The present invention is method and structure for securing a mold compound to a printed circuit board. The following description contains specific information pertaining to different types of materials, layouts, dimensions, and implementations of the invention. One skilled in the art will recognize that the present invention may be practiced with material, layouts, dimensions, and implementations different from those specifically discussed in the present application. Moreover, some of the specific details of the invention are not discussed in order to not obscure the invention. The specific details not discussed in the present application are within the knowledge of a person of ordinary skills in the art.
The drawings in the present application and their accompanying detailed description are directed to merely example embodiments of the invention. To maintain brevity, other embodiments of the invention which use the principles of the present invention are not specifically described in the present application and are not specifically illustrated by the present drawings.
Semiconductor die 16 is attached to die-attach area 18 by die attach 48. In the present embodiment, die attach area 18 includes a layer of solder mask (not shown in any of the Figures) under die attach 48. Die attach 48 can comprise silver-filled epoxy or bismalemide. Generally die attach 48 can be electrically conductive or electrically insulative, thermoset adhesive or thermoplastic adhesive, or a combination thereof. A bond wire, referred to by numeral 28, is bonded to a die bonding pad, referred to by numeral 14, that rests on top of semiconductor die 16. The other end of bond wire 28 is bonded to a printed circuit board bonding location, referred to by numeral 30 which is located in printed circuit board bonding region 40. Printed circuit board bonding region 40 is a designated region on the surface of metal 36 used for bonding to bond wires such as bond wire 28. Solder mask 38 covers a portion of metal 36, but does not cover printed circuit board bonding region 40. In one embodiment, printed circuit board region 40 comprises a layer of nickel plating on metal 36 followed by a layer of gold plating on top of the nickel plated metal 36. Alternatively, a palladium plating could be used instead of the gold/nickel plating described above. The mold compound, referred to by numeral 12, completely encloses metal 36, solder mask 38, semiconductor die 16, bond wire 28, die bonding pad 14 and printed circuit board bonding location 30.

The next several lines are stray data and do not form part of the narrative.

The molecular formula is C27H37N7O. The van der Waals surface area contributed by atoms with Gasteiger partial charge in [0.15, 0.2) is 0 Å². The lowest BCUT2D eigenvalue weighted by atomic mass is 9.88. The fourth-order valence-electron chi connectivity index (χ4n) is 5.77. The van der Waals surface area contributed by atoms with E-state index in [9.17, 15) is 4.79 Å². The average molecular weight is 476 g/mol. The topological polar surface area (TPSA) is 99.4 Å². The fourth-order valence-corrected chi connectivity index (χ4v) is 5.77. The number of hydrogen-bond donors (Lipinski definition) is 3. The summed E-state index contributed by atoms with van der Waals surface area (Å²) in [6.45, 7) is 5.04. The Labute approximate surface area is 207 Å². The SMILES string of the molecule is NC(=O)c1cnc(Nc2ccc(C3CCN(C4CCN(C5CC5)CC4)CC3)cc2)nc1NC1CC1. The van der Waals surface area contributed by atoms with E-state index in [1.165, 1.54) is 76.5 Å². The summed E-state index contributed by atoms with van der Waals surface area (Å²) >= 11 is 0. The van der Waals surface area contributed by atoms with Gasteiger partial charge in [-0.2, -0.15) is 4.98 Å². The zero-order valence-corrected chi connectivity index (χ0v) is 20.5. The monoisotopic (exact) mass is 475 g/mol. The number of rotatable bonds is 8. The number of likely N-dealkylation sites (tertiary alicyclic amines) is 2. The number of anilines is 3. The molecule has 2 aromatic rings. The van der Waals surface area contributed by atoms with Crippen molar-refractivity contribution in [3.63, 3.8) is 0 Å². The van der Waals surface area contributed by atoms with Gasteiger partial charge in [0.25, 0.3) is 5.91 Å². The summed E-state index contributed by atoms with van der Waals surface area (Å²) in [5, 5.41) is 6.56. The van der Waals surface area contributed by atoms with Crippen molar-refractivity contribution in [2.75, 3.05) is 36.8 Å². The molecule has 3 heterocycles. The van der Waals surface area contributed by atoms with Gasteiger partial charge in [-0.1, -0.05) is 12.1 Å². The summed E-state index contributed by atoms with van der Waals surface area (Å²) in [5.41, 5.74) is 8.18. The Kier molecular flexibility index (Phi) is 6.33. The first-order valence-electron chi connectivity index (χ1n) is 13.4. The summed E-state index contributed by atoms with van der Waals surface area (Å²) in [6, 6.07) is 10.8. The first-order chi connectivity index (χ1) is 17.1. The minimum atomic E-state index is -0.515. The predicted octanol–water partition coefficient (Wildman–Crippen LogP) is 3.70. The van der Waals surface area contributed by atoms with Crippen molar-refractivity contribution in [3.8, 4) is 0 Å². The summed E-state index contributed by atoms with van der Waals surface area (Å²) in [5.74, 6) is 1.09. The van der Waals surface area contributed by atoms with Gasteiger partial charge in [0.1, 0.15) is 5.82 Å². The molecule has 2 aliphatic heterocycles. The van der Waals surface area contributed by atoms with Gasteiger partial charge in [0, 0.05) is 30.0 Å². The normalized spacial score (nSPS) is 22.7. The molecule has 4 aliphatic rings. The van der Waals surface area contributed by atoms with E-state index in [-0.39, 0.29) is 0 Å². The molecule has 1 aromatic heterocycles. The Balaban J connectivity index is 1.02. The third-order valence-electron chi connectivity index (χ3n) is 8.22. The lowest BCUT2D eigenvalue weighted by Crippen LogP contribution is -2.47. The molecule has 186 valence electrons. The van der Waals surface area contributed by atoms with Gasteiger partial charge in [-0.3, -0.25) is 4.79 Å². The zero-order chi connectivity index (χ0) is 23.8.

Die-attach 48 is applied to die attach area 18 to create a strong mechanical bond between semiconductor die 16 and the printed circuit board. This bond should not become loose or deteriorate in the manufacturing process or during use by the customer. Mold compound 12 surrounds plastic laminate-based molded printed circuit board package 20 to provide protection from contamination and physical abuse in subsequent manufacturing processes and during use by the customer. In the present example, mold compound 12 can be made of various chemical compounds such as multifunctional epoxy, novolac, and biphenyl resin, or a combination thereof.
In this example, printed circuit board bonding region 40 can be gold/nickel plated copper or palladium plated copper. Mold compound 12 does not adhere well to gold or palladium. Therefore, as discussed above, a method is needed to secure mold compound 12 to metal 36.
During the process where mold compound 12 is applied to the printed circuit board, the printed circuit board's bottom rests on a plate within a mold mounted in a transfer molding machine. Thus, in the case of a through hole, the plate (not shown in
Thus, during the molding process, hole 44 is completely filled with mold compound 12 and, in the case of a through hole, the flow of mold compound 12 out of hole 44 is limited by the placement of a plate (not shown in